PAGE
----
We went to Snape again – Midsummer Night’s Dream: Britten’s opera, which was superb and very entertaining. And then, after not the easiest of drives (a lengthy diversion, misleadingly signposted so that we thought one road was closed and approached the next road by a different route, only to find it was actually that road closed and we had to drive back the way we’d come), we arrived at our hotel in Romford soon after midnight.
It was the journey into London the next morning that posed a problem. We walked the half-mile to the station and caught a train to Stratford and then went to find the Central line into central London. But the tube platform was right by a train platform and there was no place to check in with a contactless card or Oyster card. But how, without one, were we to get out at the other end? We went and asked a guard, who said it was all right, our ticket would take us all the way through and we could put it in the barrier at Charing Cross. Since the ticket was clearly to Stratford, we didn’t think it could possibly be right, but we thought we’d sort it out at the other end.
There happened to be a party of young schoolchildren on a trip to the National Gallery, and I’m afraid I just scooted through the gate that was opened for them. Tim, slightly behind me, was asked by the guard if he had a ticket, so he waved it at her and we were out, feeling rather naughty. Though the Stratford guard had told us our tickets were valid, we didn’t believe they were.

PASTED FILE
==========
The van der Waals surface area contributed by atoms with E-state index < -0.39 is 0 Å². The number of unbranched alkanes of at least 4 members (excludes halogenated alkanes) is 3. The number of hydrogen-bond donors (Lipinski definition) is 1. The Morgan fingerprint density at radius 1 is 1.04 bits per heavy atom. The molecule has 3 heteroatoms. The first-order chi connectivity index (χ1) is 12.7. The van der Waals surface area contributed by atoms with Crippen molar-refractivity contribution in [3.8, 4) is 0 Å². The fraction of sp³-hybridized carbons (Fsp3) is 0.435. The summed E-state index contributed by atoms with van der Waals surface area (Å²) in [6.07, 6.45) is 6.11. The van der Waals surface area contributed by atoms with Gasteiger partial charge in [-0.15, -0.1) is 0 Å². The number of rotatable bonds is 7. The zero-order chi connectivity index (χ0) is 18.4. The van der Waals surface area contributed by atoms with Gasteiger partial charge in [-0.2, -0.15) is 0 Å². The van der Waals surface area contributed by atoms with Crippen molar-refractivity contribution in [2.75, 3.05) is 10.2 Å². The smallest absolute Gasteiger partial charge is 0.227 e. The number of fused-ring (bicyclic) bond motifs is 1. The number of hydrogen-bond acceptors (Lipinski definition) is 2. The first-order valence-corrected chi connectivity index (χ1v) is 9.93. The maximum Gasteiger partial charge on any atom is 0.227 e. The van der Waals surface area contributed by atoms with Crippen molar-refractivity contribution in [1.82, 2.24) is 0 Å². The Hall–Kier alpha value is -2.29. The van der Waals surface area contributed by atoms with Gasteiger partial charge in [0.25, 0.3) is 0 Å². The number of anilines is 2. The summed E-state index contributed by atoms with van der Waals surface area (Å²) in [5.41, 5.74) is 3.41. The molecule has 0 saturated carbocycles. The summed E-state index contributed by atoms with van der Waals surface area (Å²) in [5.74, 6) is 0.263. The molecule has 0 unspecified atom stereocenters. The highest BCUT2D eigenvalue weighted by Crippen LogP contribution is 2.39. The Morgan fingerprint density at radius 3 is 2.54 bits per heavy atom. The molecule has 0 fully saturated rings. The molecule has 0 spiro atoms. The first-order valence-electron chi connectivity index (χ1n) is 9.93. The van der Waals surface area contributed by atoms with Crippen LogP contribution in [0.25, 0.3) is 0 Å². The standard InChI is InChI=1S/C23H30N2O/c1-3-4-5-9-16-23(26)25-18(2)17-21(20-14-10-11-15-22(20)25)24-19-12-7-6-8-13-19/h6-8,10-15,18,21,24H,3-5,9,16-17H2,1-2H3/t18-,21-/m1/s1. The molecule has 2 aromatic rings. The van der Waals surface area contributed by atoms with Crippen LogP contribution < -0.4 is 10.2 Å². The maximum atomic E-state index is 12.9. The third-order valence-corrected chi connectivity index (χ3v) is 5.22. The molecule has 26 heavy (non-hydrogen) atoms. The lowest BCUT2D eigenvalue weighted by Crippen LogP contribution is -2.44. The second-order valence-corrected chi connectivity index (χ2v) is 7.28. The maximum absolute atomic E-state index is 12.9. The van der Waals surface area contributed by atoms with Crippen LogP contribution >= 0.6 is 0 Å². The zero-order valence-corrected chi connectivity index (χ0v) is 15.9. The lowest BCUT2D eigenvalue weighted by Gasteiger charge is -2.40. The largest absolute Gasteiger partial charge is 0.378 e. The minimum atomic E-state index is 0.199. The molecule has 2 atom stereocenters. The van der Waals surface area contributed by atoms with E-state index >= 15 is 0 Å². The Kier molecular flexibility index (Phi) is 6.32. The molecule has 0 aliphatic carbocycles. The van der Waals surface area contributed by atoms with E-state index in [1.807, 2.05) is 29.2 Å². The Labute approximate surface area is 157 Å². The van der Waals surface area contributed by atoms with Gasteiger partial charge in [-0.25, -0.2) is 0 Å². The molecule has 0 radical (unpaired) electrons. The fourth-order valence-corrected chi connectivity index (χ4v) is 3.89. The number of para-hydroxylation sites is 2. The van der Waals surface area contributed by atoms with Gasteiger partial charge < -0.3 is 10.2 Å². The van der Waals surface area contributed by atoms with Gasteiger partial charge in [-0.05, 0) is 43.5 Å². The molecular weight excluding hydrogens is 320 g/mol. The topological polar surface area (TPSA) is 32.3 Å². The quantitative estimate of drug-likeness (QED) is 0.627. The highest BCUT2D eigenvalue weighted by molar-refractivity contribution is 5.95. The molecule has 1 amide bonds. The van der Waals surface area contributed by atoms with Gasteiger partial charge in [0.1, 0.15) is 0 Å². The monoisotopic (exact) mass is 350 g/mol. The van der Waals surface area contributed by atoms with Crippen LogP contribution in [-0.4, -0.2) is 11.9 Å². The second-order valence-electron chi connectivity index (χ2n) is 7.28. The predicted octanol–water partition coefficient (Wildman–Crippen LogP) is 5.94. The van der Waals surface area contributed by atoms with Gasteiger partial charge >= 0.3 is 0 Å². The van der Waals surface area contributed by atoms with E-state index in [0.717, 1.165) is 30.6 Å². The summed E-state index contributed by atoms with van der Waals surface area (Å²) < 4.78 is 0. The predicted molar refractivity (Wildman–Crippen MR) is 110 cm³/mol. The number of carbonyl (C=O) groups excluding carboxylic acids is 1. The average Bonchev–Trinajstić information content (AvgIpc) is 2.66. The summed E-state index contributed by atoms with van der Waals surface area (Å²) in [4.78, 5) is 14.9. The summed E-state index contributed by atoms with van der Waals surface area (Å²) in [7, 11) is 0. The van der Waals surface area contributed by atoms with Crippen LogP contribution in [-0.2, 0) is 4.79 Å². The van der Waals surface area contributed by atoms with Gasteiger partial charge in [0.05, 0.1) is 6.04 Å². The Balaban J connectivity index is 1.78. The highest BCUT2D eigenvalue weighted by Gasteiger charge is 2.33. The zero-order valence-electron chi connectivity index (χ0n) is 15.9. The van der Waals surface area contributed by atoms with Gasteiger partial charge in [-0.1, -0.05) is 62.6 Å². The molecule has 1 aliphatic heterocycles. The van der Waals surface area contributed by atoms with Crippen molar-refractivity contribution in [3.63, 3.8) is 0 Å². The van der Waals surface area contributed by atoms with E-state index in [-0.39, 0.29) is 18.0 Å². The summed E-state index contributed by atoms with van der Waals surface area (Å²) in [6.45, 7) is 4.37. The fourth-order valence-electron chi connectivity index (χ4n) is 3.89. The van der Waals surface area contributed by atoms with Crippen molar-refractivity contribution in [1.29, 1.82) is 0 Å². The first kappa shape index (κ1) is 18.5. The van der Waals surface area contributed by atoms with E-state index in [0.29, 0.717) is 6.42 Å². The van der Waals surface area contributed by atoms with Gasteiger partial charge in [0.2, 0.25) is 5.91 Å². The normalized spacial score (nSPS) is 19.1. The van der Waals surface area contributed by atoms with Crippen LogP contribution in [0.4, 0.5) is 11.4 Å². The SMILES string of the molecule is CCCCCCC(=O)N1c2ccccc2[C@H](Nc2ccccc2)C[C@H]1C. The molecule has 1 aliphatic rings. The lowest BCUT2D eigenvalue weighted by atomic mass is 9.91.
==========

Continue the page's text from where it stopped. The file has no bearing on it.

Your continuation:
On the way back, we debated what to do. We wanted to buy single tickets at the machine, but it kept trying to give us all-day travel cards, which we hadn’t asked for and so, in the end, we decided to touch our cards in, then walk out of the station at Stratford to be able to touch out again, then come back in using our train tickets. Just to explain, if this is hopelessly puzzling, there are six Tube zones, radiating out, and Stratford is in Zone 2/3. So when you touch in, it clocks your card but takes the fare when you clock out again. If you don’t, there is an assumption that you’ve gone the furthest distance and you’re charged accordingly.
So this is what we did. And then we looked for our platform for a train back and couldn’t find any information. We were gazing at a map and wondering what to do when a nice railway chap came and asked if we needed help. And he sent us to the right place and we caught our train and finally came home. And now we’ll turn our attention to the blog party and looking forward to seeing you on Saturday.
By the way, I’ve just looked at my ‘activity’ app on the phone and I’ve walked four miles today. Since we walked a mile to and from the station and only a few hundred yards otherwise, that means that quite two and a half miles was spent walking underground between Tube lines. And I’ve climbed 24 floors, too. Which makes me feel tired, so I’m off to bed.